Lymphedema can occur when the lymph system is damaged, which can prevent the lymph fluid from returning to the blood. For people with cancer, the build-up of lymph fluid can be caused by: Cancer surgery, especially when lymph nodes are removed. Radiation therapy that can damage nearby lymph nodes or lymph vessels.
Sep 18, 2021
Lymphedema can't be cured, but you can control the swelling and keep it from getting worse. Getting to and staying at a healthy weight may make it better, but "water pills" usually won't. Specialized lymphedema therapists can also help you manage the condition.
Although cancer treatments, including oncologic surgical procedures such as axillary lymph node dissection and excision in breast cancer and radiation treatment, are the most common cause of lymphedema in the United States, filariasis is the most common cause of secondary lymphedema globally.
In the U.S, primary lymphedema is rare and affects only 1 in 100,000 people. Secondary lymphedema affects around 1 in 1,000 Americans. It's most common in women who have been treated for breast cancer.
How can I help reduce my risk for lymphedema?
May 25, 2021
Does drinking water help with lymphedema? Absolutely! Because the body is more prone to hold onto excess liquid when it feels dehydrated, drinking enough water is especially important for those with lymphedema so they can maintain a healthy fluid and chemical balance.
Exercises. Gentle exercises, such as walking, are a great way to help the fluids in your body move a little better. Try to go for a walk every day, if you can.
If left untreated, lymphedema can trigger a chain reaction of complications, most notably sudden, serious and recurrent infections brought on by unchecked bacteria that thrive in the trapped lymph fluid.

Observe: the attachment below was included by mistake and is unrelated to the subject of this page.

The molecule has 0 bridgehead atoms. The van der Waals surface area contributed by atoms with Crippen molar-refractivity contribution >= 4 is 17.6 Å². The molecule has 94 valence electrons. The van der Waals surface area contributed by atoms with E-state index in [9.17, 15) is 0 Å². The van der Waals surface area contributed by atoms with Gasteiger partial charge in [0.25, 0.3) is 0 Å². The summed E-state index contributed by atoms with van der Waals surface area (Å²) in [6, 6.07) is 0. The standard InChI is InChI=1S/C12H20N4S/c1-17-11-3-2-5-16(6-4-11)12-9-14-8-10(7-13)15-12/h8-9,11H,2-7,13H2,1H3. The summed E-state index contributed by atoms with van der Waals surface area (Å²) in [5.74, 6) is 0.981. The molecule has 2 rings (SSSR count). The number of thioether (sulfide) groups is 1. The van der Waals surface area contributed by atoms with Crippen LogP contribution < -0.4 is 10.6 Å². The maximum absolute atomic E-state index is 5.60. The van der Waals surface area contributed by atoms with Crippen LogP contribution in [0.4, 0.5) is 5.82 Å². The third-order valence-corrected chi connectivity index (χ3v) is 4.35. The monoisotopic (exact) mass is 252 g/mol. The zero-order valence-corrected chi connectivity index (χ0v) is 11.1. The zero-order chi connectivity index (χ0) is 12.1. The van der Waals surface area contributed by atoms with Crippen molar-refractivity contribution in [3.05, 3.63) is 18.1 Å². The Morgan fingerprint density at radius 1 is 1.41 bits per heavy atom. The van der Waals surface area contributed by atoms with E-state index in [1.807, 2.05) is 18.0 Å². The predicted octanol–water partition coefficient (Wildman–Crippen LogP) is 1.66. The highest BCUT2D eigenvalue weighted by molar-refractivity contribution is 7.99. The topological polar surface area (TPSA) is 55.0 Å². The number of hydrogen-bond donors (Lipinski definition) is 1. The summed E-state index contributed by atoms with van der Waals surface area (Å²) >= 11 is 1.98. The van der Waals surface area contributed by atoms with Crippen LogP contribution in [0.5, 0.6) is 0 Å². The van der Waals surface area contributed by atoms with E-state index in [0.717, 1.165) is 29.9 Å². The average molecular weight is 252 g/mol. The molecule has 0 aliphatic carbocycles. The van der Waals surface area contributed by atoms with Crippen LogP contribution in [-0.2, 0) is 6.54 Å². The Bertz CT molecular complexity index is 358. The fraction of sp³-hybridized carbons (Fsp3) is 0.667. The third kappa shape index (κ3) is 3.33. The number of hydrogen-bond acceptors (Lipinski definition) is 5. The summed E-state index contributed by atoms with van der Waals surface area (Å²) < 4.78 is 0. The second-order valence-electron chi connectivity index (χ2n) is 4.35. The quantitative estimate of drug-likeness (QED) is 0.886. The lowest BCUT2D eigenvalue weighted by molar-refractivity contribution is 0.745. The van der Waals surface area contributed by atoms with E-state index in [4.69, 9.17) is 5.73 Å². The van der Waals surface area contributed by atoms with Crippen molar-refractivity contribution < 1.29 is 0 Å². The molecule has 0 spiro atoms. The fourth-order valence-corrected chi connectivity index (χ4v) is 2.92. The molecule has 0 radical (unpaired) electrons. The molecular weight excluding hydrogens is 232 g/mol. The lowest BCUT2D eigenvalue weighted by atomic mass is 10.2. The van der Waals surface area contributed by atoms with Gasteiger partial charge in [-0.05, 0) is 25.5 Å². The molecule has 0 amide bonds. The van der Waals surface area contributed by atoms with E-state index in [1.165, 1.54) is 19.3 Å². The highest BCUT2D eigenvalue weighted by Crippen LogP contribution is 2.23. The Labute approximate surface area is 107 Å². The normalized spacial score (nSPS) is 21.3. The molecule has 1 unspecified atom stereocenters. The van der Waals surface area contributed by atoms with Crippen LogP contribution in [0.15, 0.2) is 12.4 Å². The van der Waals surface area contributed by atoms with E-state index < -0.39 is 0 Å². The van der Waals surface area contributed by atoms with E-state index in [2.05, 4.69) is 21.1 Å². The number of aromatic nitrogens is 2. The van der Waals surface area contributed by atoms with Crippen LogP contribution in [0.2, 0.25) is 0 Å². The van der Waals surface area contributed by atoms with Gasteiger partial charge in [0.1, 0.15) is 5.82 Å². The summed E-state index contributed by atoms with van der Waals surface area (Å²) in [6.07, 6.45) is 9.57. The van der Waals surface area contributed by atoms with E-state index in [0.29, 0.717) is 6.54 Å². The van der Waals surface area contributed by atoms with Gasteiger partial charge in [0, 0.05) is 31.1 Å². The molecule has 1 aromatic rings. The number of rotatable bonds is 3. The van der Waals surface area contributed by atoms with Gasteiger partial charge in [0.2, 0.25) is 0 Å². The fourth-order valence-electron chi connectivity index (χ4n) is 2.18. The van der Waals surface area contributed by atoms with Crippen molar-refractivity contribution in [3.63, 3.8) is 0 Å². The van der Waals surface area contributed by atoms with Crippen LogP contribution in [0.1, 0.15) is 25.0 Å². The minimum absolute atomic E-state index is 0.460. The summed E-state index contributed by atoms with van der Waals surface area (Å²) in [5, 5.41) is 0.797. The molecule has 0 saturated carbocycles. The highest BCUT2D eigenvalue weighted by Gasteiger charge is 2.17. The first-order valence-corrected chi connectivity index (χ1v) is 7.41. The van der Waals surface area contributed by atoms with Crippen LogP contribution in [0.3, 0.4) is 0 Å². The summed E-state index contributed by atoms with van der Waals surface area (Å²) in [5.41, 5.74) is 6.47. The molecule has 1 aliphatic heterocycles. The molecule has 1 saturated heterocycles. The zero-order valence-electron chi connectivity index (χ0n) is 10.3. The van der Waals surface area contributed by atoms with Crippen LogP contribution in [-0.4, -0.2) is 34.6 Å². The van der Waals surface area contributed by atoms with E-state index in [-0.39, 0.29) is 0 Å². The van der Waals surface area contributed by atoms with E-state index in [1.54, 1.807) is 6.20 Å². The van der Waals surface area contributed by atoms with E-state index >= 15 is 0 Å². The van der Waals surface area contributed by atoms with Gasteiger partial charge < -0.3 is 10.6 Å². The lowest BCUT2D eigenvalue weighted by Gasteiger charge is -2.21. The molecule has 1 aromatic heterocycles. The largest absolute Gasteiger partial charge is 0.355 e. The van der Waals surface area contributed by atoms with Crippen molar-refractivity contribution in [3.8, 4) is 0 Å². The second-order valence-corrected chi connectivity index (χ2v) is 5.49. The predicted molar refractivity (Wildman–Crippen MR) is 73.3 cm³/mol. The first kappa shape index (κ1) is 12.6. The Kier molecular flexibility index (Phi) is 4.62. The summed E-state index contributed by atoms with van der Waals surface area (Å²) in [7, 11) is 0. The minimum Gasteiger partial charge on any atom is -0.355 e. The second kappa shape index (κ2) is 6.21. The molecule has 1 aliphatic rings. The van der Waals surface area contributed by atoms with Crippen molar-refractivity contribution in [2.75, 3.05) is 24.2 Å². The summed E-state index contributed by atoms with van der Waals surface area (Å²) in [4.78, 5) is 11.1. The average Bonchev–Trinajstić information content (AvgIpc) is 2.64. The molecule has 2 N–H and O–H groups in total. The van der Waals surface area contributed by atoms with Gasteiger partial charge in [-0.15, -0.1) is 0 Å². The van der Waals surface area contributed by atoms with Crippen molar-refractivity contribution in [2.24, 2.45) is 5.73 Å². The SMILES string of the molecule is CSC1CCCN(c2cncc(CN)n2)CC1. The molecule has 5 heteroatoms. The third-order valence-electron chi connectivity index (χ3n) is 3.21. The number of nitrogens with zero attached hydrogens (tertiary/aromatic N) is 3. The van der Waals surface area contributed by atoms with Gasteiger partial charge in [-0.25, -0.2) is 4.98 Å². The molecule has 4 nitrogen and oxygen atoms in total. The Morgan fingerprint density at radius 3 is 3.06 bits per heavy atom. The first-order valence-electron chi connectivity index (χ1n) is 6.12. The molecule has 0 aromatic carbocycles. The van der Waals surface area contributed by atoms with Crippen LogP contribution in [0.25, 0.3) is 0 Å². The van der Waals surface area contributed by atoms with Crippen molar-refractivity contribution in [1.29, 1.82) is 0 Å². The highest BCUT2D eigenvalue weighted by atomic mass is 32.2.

When the duration of illness is prolonged, the lymphedema may develop into lymphangiosarcoma. The life expectancy of a patient with this condition is limited to a few months to 2 years , .
Foods That Can Make Lymphedema Worse
Without treatment, lymphedema is a progressive disease. There are four stages of lymphedema that are graded according to their severity and run from not visible (stage 0) to severe (stage 3).
Lymphedema is an incurable, debilitating and progressive condition, leading to physical and psychosocial consequences for the patients, if left untreated.
Some degree of weight loss is critical in order to relieve the pressure on the lymph vessels and hopefully regain normal lymphatic function before irreversible damage is done. Even if your swelling has already become permanent, weight-loss will reduce your symptoms and help prevent further disease progression.
Stage 1 is early edema, which improves with limb elevation. Stage 2 represents pitting edema that does not resolve with elevation. Stage 3 describes fibroadipose deposition and skin changes. The severity of lymphedema is categorized as mild (<20% increase in extremity volume), moderate (20–40%), or severe (>40%).
Lymphedema itself is not a life-threatening condition, but it does put you at risk for serious infections, which can lead to tissue death or sepsis. Regular medical care with a vascular specialist can help reduce the risk of lymphedema complications.
In most cases, hereditary lymphedema is inherited as an autosomal dominant trait. Lymphedema may be classified as primary or secondary. Hereditary lymphedema is also known as primary lymphedema.
The lymphatic system is a network of channels and glands throughout the body that helps fight infection and remove excess fluid. It's important that lymphoedema is identified and treated as soon as possible. If it is not treated, it can get worse.
Lymphedema occurs after several lymph nodes are removed, or in the natural absence or impairment of them. The lymphatic systems of some patients can no longer manage the fluid, which builds up and collects in the arm or other areas of the body, causing swelling and pain.